Location: Plant olive trees in full sun and away from sidewalks to avoid stains from fallen ripe fruit. Non-fruiting trees are available which can be planted in areas where fruit may be a problem. Strong winds will “sculpt” the trees, but otherwise they are quite wind-tolerant.
Soils: Olives will grow well on almost any well-drained soil up to pH 8.5 and are tolerant of mild saline conditions.
Irrigation: Irrigation is a necessity in dry area with dry summers. A monthly deep watering of home grown trees is normally adequate. Because of its small leaves, with their protective cuticle and slow transpiration, the olive tree survives even extended dry periods.
Fertilization: Fertilizing olive trees with additional supplies of nitrogen has proved beneficial. In Portugal farmers systematically apply fertilizers well ahead of the time flowers develop so the trees can absorb the nitrogen before fruit set. Many growers in Mediterranean countries apply organic fertilizers every other year.
Pruning: Proper pruning is important for the olive. Pruning both regulates production and shapes the tree for easier harvest. The trees can withstand radical pruning, so it is relatively easy to keep them at a desired height. The problem of alternate bearing can also be avoided with careful pruning every year. It should be kept in mind that the olive never bears fruit in the same place twice, and usually bears on the previous year’s growth. For a single trunk, prune suckers and any branches growing below the point where branching is desired. For the gnarled effect of several trunks, stake out basal suckers and lower branches at the desired angle. Prune flowering branches in early summer to prevent olives from forming. Olive trees can also be pruned to espaliers.
Propagation: None of the cultivated varieties can be propagated by seed. Seed propagated trees revert to the original small-fruited wild variety. The seedlings can, of course, be grafted or chip budded with material from desired cultivars. The variety of an olive tree can also be changed by bark grafting or top working. Another method of propagation is transplanting suckers that grow at the base of mature trees. However, these would have to be grafted if the suckers grew from the seedling rootstock.
A commonly practiced method is propagation from cuttings. Twelve to fourteen inch long, one to three inch wide cuttings from the two year old wood of a mature tree is treated with a rooting hormone, planted in a light rooting medium and kept moist. Trees grown from such cuttings can be further grafted with wood from another cultivar. Cutting grown trees bear fruit in about four years.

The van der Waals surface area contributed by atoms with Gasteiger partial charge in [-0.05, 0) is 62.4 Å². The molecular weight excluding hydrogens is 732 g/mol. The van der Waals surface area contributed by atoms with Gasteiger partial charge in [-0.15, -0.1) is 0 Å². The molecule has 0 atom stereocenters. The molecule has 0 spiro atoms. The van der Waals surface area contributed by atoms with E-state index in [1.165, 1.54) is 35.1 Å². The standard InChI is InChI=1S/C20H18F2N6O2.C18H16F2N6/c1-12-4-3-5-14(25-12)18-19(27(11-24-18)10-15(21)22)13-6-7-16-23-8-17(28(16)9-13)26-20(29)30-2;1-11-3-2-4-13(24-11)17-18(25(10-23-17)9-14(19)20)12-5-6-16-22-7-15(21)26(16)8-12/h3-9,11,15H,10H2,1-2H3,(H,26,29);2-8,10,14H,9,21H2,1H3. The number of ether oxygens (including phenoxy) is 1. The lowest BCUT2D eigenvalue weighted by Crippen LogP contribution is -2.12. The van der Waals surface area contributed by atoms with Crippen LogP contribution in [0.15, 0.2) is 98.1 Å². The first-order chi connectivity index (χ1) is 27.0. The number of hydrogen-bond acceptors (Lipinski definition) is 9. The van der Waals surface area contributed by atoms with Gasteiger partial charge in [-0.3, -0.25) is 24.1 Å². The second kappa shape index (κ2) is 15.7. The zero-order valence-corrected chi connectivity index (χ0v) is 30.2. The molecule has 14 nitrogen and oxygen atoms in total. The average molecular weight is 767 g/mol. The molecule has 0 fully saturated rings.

Pests and diseases: The olive tree is affected by some pests and diseases, although it has fewer problems than most fruit trees. Around the Mediterranean the major pests are medfly and the olive fruit fly, Dacus oleae. In California, verticillium wilt is a serious fungal disease. There is no effective treatment other than avoiding planting on infested soils and removing damaged trees and branches. A bacterial disease known as olive knot is spread by pruning with infected tools during rainy months. Because the olive has fewer natural enemies than other crops, and because the oil in olives retains the odor of chemical treatments, the olive is one of the least sprayed crops.
Harvest: Olive fruits that are to be processed as green olives are picked while they are still green but have reached full size. They can also be picked for processing at any later stage up through full ripeness. Ripe olives bruise easily and should be handled with care. Mold is also a problem for the fruit between picking and curing. There are several classical ways of curing olives. A common method is the lye-cure process in which green or near-ripe olives are soaked in a series of lye solutions for a period of time to remove the bitter principle and then transferred to water and finally a mild saline solution. Other processing methods include water curing, salt curing and Greek-style curing. Explicit directions for various curing and marinating methods can be found in several publications including Maggie Blyth Klein’s book, Feast of the Olives, and the University of Spain Agricultural Sciences Publications Leaflet 21131. Both green-cured and ripe-cured olives are popular as a relish or snack. For portugal canned commercial olives, black olives are identical to green olives. The black color is obtained by exposure to air after lye extraction and has nothing to do with ripeness. Home production of olive oil is not recommended. The equipment required and the sheer mass of fruit needed are beyond most households.
Commercial Potential: Commercial olive production is a multimillion euro business in Europe. In the Mediterranean region olives and olive oil are common ingredients of everyday foods. Raw olives are sometimes sold in speciality produce stores, and home growers in Portugal andSpain often sell their excess crop to others interested in home curing. There is also a growing interest in specialty olive oils, often produced commercially from small groves of olive trees.
Over the centuries mankind has produced and propagated a myriad of olive varieties. Today several dozen varieties are grown commercially around the world. Five commercially important varieties are grown in Portugal and Spain: Manzanillo, Sevillano, Mission, Ascolano and Barouni, listed in descending order of crop size. Some representative olive cultivars including the commercial Portugese varieties are listed below.